Friday, May 20, 2011

Foodies v. Techies: The Middle Ground

Today I came across this exchange between Virginia Heffernan from the New York Times and Amanda Hesser, co-founder of food52 and author of the New York Times Essential Cookbook.  The conversation is centered around a piece Heffernan wrote earlier in the week, arguing that there is a cultural schism between foodies and techies.  Foodies are the food purists--demanding organic, home-cooked meals that are "politically progressives." Techies value convenience and efficiency and see food as just something that is required for sustenance.

In the exchange, Heffernan says, "Amanda, it’s because I admire brilliant homecooks like you for your pleasure in cooking that I quit trying. In deference to foodies, let’s say. A day is finite, and I’d rather spend it playing with my kids and reading than cooking."  Okay--fair point, but I argue that it does not have to be a zero-sum game.  As I have mentioned before in this blog--the freezer is a wonderful wonderful thing.  As Hesser mentions in the article--you can cook a week's worth of meals in two hours. 

Hesser continually tries to make this point throughout the conversation, suggesting that she too orders 4-minute meals.  She encourages Heffernan telling her to be more thoughtful--but just do your best.

What struck a cord with me when I read this entire exchange is I sometimes feel overwhelmed by  cooking with consciousness similar to what Heffernan describes. I took a Food Law course this last semester and I learned a lot.  It made me think a lot more about where my food comes from and that there are ethical and health implications of what is on my plate.  I found myself trying to limit my meat consumption, trying to buy as much organic as possible, worrying about not being able to purchase grass-fed beef, avoiding Asian seafood and avoiding Jimmy John's.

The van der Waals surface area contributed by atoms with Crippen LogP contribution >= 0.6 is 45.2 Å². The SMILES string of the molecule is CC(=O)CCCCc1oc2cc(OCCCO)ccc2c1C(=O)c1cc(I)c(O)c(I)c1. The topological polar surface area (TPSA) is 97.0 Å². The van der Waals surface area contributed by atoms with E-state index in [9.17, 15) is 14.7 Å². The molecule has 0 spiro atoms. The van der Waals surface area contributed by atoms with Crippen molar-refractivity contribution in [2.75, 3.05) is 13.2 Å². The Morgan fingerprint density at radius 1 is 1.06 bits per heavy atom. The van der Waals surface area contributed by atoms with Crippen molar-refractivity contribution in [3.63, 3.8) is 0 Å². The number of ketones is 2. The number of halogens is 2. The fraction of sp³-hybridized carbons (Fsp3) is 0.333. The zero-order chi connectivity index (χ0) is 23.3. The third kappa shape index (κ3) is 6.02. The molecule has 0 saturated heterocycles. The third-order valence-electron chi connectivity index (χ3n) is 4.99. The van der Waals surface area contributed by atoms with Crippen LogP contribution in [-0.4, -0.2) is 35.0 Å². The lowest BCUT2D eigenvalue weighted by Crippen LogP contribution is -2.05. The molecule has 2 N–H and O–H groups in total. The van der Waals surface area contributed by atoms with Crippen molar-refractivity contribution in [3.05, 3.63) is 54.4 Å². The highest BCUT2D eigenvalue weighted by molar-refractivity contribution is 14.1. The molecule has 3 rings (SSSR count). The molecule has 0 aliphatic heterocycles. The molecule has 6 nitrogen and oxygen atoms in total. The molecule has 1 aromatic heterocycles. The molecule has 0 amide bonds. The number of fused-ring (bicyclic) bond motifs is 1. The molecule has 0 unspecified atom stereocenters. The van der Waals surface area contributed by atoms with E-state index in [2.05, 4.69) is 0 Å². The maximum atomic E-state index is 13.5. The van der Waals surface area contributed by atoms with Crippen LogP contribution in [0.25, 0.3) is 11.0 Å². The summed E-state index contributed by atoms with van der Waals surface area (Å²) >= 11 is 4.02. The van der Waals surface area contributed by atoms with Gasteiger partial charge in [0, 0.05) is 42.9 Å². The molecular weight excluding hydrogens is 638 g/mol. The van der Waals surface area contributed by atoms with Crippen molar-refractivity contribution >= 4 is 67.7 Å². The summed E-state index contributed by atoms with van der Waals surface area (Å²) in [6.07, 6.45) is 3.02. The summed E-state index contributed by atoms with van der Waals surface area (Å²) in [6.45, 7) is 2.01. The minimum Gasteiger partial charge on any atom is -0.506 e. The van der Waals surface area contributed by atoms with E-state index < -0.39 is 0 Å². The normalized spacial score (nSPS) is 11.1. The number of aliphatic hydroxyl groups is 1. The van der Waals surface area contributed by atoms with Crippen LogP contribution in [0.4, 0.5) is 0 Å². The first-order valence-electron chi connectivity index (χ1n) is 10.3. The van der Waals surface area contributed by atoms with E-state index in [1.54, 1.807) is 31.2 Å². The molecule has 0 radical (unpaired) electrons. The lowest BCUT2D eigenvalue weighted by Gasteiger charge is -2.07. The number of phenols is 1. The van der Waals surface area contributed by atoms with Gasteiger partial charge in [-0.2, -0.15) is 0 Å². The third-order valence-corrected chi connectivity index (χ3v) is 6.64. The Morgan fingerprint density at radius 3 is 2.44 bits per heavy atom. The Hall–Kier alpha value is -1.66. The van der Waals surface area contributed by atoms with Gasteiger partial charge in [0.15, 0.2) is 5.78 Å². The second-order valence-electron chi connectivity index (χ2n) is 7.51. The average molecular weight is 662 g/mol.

After awhile it got really exhausting.  However, does that mean that I hang up my apron (I actually never wear an apron) and call it quits? Absolutely not. I decided I would just do my best.  I almost always buy organic milk and yogurt and try to buy a lot of fruit and veggies at Trader Joe's and Costco because organics are less expensive there.  I eat more vegetables than meat, and I try my best to avoid ground beef.

I feel like Heffernan really missed this point and I feel like a lot of other people do too.  However, I do not entirely blame them.  I think a lot of "Foodies" make cooking intimidating by acting as if every dish requires some sort of unique culinary skill and passing judgment on parents who feed their kids the occasional bowl of boxed mac 'n cheese.

I feel like my blog really is the middle ground between these two authors.  There are some techie shortcuts I take in the kitchen such as using Swanson's Chicken Broth rather than homemade chicken stock or Hunt's Fire Roasted Tomatoes rather than fresh.  However, I try to be thoughtful and conscientious about cooking--making nutritious meals using quality ingredients.  I hope my cooking is accessible to others. My only culinary training comes from my mother and I do not think anything I do requires any special skills.  I am just not afraid to try new things and I really happen to enjoy cooking and sharing my adventures in the kitchens with others.  So in the words of Amanda Hesser--Eat thoughtfully and do your best.

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